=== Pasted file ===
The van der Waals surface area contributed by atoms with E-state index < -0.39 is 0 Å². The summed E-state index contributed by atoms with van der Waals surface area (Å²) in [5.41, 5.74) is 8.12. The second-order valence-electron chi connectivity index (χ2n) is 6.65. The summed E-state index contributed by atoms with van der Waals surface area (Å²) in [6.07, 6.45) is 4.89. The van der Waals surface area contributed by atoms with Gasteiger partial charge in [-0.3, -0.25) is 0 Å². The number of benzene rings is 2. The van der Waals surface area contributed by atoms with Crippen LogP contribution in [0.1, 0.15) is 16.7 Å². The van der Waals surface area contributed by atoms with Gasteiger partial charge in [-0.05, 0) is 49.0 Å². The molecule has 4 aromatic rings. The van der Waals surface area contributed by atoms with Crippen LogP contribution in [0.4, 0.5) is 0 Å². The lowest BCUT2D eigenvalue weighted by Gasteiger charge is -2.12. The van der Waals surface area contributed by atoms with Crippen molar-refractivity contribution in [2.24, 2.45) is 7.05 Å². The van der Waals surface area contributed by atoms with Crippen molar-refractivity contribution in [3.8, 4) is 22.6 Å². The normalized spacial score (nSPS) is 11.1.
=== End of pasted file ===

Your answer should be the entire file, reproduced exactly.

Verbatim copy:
The van der Waals surface area contributed by atoms with E-state index < -0.39 is 0 Å². The summed E-state index contributed by atoms with van der Waals surface area (Å²) in [5.41, 5.74) is 8.12. The second-order valence-electron chi connectivity index (χ2n) is 6.65. The summed E-state index contributed by atoms with van der Waals surface area (Å²) in [6.07, 6.45) is 4.89. The van der Waals surface area contributed by atoms with Gasteiger partial charge in [-0.3, -0.25) is 0 Å². The number of benzene rings is 2. The van der Waals surface area contributed by atoms with Crippen LogP contribution in [0.1, 0.15) is 16.7 Å². The van der Waals surface area contributed by atoms with Gasteiger partial charge in [-0.05, 0) is 49.0 Å². The molecule has 4 aromatic rings. The van der Waals surface area contributed by atoms with Crippen LogP contribution in [0.4, 0.5) is 0 Å². The lowest BCUT2D eigenvalue weighted by Gasteiger charge is -2.12. The van der Waals surface area contributed by atoms with Crippen molar-refractivity contribution in [2.24, 2.45) is 7.05 Å². The van der Waals surface area contributed by atoms with Crippen molar-refractivity contribution in [3.8, 4) is 22.6 Å². The normalized spacial score (nSPS) is 11.1.